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My year of travelling continues, this time closer to home with a long weekend in Glasgow. I was there both for work and to see family and old friends, so I didn’t have a huge amount of time for culinary planning. (Please feel free to translate this as ‘I didn’t do anything in my spare time except drink terrifying quantities of gin’.) Luckily, I know the city well and even on autopilot can steer myself toward deliciousness. Glasgow is a pretty good food city, especially in the West End where I was based. There’s a strong emphasis on new Scottish cuisine, in which traditional dishes are reimagined and local ingredients blended with the flavours of the city’s South and East Asian immigrant cuisines. You can have amazing local seafood, game, and vegetables here but we never forget the importance of a good curry. As my friend D says, the nan bread up here is giant and pillowy. I did have a proper old-school Glasgow curry but, unsurprisingly, I was far too drunk to photograph it, so you’ll have to take my word on that one. After the jump, a walk through some of the highlights both Scottish and cosmopolitan.

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Haggis Dumplings (photo Lydia Nagai)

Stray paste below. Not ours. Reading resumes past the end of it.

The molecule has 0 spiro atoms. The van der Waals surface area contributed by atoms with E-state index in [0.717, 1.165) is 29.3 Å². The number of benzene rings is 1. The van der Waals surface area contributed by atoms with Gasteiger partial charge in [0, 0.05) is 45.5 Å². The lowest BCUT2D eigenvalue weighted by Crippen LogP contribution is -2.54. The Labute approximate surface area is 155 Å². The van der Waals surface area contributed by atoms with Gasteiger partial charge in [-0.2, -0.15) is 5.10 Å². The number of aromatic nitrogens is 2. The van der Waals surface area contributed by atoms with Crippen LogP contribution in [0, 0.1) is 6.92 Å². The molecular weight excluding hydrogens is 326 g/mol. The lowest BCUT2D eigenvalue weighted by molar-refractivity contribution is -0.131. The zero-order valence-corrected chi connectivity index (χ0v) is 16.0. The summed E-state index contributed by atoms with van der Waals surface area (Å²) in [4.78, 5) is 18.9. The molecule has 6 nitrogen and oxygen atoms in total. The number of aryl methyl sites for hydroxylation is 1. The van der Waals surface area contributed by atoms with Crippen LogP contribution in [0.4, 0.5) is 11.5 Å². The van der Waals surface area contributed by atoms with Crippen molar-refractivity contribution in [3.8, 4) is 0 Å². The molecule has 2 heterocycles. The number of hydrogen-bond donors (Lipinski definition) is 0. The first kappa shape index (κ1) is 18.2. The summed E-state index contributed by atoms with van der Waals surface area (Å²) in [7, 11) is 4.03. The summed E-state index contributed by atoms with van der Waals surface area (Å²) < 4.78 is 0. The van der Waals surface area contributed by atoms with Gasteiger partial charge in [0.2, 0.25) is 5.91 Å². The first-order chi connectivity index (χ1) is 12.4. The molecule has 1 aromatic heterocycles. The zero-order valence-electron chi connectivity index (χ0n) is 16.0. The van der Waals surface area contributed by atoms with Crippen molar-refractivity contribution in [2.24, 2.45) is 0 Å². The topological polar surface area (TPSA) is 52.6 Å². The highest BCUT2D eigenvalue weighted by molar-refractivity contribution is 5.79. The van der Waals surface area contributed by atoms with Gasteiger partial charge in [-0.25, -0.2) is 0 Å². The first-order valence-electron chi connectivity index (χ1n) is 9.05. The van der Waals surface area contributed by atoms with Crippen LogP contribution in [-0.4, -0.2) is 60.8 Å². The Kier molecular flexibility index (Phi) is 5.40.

I came across this article about Burns night crossed with Chinese New Year in Vancouver and couldn’t resist. Apparently, Chinese-Canadian Todd Wong founded Gung Haggis Fat Choy to bring together  the two major ethnic groups who emigrated to British Columbia: the Scots and the Chinese:

Wong, or “Toddish McWong” as he is known in the Scottish community, invented a new holiday by combining the Chinese New Year with Robbie Burns Day, the holiday that celebrates the birthday of Scotland’s most famous poet. The two holidays fall close together in the calendar year, making it convenient to combine the celebrations, notes Wong, a fifth generation Chinese-Canadian. On Jan. 31, Vancouver’s Chinatown will host the 12th annual Gung Haggis Fat Choy festival where deep-fried haggis won ton will be served alongside single malt whiskey.

Scottish people and Chinese people…eating innards together. Could there be a more splendid version of multiculturalism in action?

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